I think this question brings you back to the “why”  you run.  For me running, mobility, fitness, plant-based nutrition are lifestyle choices which underpin my desire for healthy active ageing.
Running is part of the quest I have taken on, to be using this life I’ve been given to its maximum potential in this physical sheath that has been given to me.
Understanding there are cycles in all things and ebbs and flows within life, how you deal with ” lack of motivation” means at some stages if I’m not motivated to get out the door for a run its no big deal, pick it up the next week, the next day, the next month, whatever ………  I’m in it for the long haul.

6. What are your favourite running shoes?

Tricky question, I have been through many varieties of minimalist running sandal never really finding one that I liked, I tried Merrill as a minimalist shoe but there were a few things about them that didn’t suit me.
At the moment I am using a pair of Altra lone peak trail running shoes but most times I prefer to run barefoot.
Though I am looking for a good 5K running flat that I can use when I need an A race effort.

7. What are your goals for the future?

How far do you want to project into the future for this answer but I have consistently stated that a future goal for my running activity is to hold a world title for the 5K track championships for the 90-year-old age division.
Apart from that, I would like to be able to encourage as many people as I can to spend more time barefoot and to engage in an active lifestyle that is full of functional movement and healthy compassionate nutritional choices.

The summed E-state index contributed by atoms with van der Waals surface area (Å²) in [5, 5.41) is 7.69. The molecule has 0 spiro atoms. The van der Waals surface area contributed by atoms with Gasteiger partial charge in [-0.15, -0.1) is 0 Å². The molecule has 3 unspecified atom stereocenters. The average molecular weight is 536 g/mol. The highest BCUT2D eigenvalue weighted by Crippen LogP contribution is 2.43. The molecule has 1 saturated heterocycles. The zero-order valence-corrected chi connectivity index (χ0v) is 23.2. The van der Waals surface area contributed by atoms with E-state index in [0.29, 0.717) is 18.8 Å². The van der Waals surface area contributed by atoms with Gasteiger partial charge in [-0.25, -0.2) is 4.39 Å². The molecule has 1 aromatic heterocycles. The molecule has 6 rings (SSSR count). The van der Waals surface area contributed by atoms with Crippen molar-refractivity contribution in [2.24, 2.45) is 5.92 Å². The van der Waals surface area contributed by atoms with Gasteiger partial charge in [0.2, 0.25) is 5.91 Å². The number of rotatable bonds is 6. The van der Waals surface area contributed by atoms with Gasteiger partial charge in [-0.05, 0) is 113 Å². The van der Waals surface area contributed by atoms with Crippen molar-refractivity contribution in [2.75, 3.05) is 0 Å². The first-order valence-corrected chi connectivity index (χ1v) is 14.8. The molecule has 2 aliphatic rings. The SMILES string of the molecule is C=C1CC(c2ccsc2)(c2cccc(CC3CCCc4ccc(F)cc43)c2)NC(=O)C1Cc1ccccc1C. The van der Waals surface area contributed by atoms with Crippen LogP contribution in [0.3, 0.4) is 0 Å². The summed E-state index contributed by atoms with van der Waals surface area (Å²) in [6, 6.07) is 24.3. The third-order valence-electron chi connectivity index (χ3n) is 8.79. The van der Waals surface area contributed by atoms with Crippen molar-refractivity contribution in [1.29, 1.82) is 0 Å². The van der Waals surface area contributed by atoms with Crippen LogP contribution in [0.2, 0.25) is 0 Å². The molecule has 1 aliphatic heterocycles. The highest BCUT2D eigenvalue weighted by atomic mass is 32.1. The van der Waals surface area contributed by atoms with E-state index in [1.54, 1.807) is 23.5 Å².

The best way I know how to do this is lead by example of healthy ageing and to be available to share any useful information I may have learned on the way. My last couple of years of parkrun have been a mixed bag of results as overall times but I have been generally in the top 3 age group finishers most runs I think it’s up to 63 last I looked.
We were doing a 50 in 50 challenge  that was 50 parkruns in 50 weekends  which we posted on our youtube channel  https://www.youtube.com/playlist?list=PLh1yQBA5WcPAeVX4yjy8eL24Kp4HxkKy1 , but in February 2017 my youngest son was killed in a car accident and life took a different turn for us and we moved out here to Killarney where we are now.
We have been supporters and race ambassadors for the Warwick pentath race …. next year I want to have a good crack at the 10k hill ascent so I am putting back on the “serious” training hat.
Thanks ever so much for your time and for detailing your running career. Good luck with your running in the future, achieving your goals in the future. If you’d like to follow Russell’s running journey be sure to follow him on Strava at Russell James and Instagram @wattzupsport. 

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Review – Gladsoles 10mm Super Trails